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If the Plutocrats started to panic over #OccupyWallStreet, how would they counteract to put it down?

A) The opposite of a media blackout. Cover the story so much and so often that lazy indulged middle Americans start saying, "I'm so sick of hearing about this Occupy Wall Street thing".

B) Use police brutality to thin out the protesters into a smaller more committed group while taking cover under the rhetoric that you were just enforcing the laws on the books.

C) Tell your lapdogs, the politicians, to get their ass on TV and tell the American people that they really understand their pain.

D) Create a diversion, and while you're at it, why reinvent the wheel? Aren't diversions what God created Iran for?  (cue far-fetched story of assassination attempt since "assasination" starts with "A" and they were too lazy to go through their list and get more creative, like they did with the Iraq WMDs)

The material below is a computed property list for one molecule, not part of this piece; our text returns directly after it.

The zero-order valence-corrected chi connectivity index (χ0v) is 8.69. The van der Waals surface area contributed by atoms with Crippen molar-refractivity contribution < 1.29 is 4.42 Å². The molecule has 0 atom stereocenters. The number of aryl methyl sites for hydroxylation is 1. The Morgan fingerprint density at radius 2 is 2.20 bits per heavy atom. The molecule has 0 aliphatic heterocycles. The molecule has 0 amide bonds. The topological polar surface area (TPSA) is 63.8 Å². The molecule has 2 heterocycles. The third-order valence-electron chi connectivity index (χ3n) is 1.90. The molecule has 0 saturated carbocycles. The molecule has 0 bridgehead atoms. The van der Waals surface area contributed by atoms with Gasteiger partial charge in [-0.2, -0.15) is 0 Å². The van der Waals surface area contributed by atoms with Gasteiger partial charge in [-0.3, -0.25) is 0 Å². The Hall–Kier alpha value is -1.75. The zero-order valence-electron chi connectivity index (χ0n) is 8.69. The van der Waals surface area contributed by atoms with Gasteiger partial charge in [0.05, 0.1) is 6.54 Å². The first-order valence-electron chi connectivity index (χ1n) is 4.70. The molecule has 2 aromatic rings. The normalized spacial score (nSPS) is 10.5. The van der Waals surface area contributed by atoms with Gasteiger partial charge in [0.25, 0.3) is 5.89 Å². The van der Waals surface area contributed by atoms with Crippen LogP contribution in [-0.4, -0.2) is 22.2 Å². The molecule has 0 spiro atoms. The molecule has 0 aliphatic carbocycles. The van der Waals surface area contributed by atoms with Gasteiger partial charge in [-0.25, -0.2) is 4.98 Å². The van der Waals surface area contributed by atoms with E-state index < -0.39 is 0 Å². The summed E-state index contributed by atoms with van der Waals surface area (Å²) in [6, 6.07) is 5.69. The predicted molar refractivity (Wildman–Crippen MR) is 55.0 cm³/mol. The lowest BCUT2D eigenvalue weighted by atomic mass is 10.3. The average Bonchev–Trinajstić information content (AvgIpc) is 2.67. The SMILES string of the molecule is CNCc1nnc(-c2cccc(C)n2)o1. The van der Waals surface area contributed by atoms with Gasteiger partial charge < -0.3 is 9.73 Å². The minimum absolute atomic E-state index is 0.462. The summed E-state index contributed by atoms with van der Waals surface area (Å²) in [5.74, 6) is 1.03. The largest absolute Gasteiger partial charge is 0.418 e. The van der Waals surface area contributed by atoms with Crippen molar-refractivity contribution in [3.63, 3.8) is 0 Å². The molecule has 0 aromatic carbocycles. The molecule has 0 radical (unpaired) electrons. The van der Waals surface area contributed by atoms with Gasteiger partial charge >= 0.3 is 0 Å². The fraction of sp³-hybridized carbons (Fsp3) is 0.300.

E) If all else fails, infiltrate #Occupations, create division, encourage or even cause rioting and then use the rationale of civil unrest and lawlessness to restrict citizen's rights while expanding the power of the powerful.

To overcome this enemy, and make no mistake about it, the Plutocrats and the Oligarchs are your enemy, you have to think like them, but DO NOT stoop to their level. Rise above their level of consciousness and from that perspective, what to do next will be clear.

OCCUPY TOGETHER - OCCUPY WITHIN
PEACE




http://www.EricAllenBell.org


Originally posted to Eric Allen Bell on Fri Oct 14, 2011 at 02:24 AM PDT.

Also republished by Occupy Wall Street.

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Comment Preferences

  •  Tip Jar (5+ / 0-)